Thursday, March 31, 2016

Curious Faith~ by Logan Wolfram

A Curious Faith: Rediscovering a Good God with Childlike Wonder  

"We've been given a torch of faith to walk through a tunnel when we can't see where we're going, and thankfulness makes us brave along the way." ~Logan Wolfram

Curious. At first, it seems like an odd adjective to use to describe faith.

When I hear the word curious, I think of a child. A healthy child is constantly exploring, learning, and growing, and all their days are infused with curiosity. That's what makes them ask questions and try things they're unsure of. Their curiosity insists that there's more to the world than meets the eye. 

On second thought, maybe "Curious Faith" is exactly what we need. 

This book was written by a storyteller, that much is clear. Logan knows how to hold her life up to the Light and describe the colors that it carries. Whether she's telling us about the lowest lows (when a heart you love stops beating) or the sweetest gifts (when somebody finds hope again) there is passion in her words. 

Chapter by chapter Logan shares her journey of curious faith, reflecting on bravery and pain and risk and possibility. She speaks about the moments that have meant so much to her, when new understanding has come. She lives believing that God is up to so many things, and we should keep our eyes open for them. Her description of watching an eclipse cover the moon is particularly moving. It reminded me that the predicted, expected, "natural" phenomena of eclipses and thunderstorms and springtime still tell us much about the God who loves us. 

So.... a curious faith.  It involves a lot of wondering and watching, waiting and wanting and worshipping. It's a good thing.

I thank David C Cook for providing me with a review copy in exchange for an honest opinion.

Monday, March 28, 2016

Core Christianity~ by Michael Horton

Core Christianity: Finding Yourself in God's Story

Definitions matter. We need to know what a thing is, where it comes from, what to do with it, and what it might do to us. The more important a thing is, the more imperative it is that we define it correctly. 

When you think about it, the unity of the global Christian church depends on a bunch of shared definitions. A Trinitarian God, salvation through Christ, the coming of the Helper Holy Spirit, the arc of history towards a new creation.... these are all components of "Core Christianity" as we can find it in the Scriptures. 

Michael Horton has helped us all out by bringing together multiple definitions in one book, putting the core concepts in your hands so you can get them into your head. 

He begins by explaining why doctrine is a good word and not a bad one. Doctrine, he says, is born from drama. "God reveals what he is like, not in ivory towers of speculation, but down on the ground in real history. From the throbbing verbs and adverbs of the drama we are given stable nouns.... it is doctrine that tells us what the drama means for us."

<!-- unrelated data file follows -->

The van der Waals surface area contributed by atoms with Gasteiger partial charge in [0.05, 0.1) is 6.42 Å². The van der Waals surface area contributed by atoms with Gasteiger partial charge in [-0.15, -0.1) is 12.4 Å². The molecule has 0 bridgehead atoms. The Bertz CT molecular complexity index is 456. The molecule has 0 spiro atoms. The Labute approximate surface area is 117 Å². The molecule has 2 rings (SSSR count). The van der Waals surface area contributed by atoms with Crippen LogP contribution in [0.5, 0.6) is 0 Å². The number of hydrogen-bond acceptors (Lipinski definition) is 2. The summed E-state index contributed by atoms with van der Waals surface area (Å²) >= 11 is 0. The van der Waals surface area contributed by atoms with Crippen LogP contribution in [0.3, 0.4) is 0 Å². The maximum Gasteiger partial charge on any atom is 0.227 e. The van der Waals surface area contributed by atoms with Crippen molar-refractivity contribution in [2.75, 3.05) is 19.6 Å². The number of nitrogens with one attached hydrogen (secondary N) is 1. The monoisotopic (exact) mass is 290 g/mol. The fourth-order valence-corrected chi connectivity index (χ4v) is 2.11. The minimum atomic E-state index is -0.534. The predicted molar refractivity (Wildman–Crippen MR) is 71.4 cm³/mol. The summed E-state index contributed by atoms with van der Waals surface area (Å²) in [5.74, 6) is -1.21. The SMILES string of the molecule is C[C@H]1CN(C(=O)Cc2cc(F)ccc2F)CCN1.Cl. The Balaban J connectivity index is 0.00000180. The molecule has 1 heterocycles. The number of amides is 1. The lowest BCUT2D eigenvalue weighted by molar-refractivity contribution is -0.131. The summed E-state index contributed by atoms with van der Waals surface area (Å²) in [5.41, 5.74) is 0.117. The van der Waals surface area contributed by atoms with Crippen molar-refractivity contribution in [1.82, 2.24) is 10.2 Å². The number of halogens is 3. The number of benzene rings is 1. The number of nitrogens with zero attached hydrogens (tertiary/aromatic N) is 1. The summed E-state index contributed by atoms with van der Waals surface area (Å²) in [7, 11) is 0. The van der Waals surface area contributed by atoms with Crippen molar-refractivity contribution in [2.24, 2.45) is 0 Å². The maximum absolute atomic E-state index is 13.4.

And then we're off, exploring the nature of God, the character of God, the origin of Scripture, the role of Scripture, the creation and the curse, covenants and their fulfillment, the incarnation, crucifixion, and resurrection. This book is a fine starting point and/or a handy reference, moving along carefully but quickly and always showing the centricity and supremacy of Christ. 

I'm glad I had the chance to add "Core Christianity" to my shelf. We need both kinds of book- the sweeping stories that look at the large curves of God's work in the world, and the precise statements of God-Is, God-Did, and Follow-Him. This book is the latter kind. 

Thank you Booklook for providing me with a review copy in exchange for an honest opinion.

Tuesday, March 22, 2016

Fear and Faith~ Trillia Newbell

Fear and Faith: Finding the Peace Your Heart Craves

Fear, Trillia explains, is the posture of one expecting harm. As fragile humans in a fallen world we can come to harm in many ways, and so we have many fears. The trouble is that fearfulness doesn't protect us. It drains us.

Sure, there's a "healthy fear." We know it as caution. Caution informs our carefully chosen actions, helping us to engage with the world and be safe too. The unwholesome fear drags us away from reality. It doesn't want us to form relationships, resolve issues, or grow in any way. 

Don't you recognize it, when it comes to get you? That state of panic when the imagination runs wild and you see everything that could go wrong in vivid detail? 

Trillia has written this book to toss out a life preserver of God's truth onto the waves of fear. 
She believes that knowing who God is, what God has done for us, and who we are according to God will set us free to live without the ravages of fear. That's the "faith" the title refers to. It's not faith-in-general. It's specific faith, learned one portion of the Word at a time.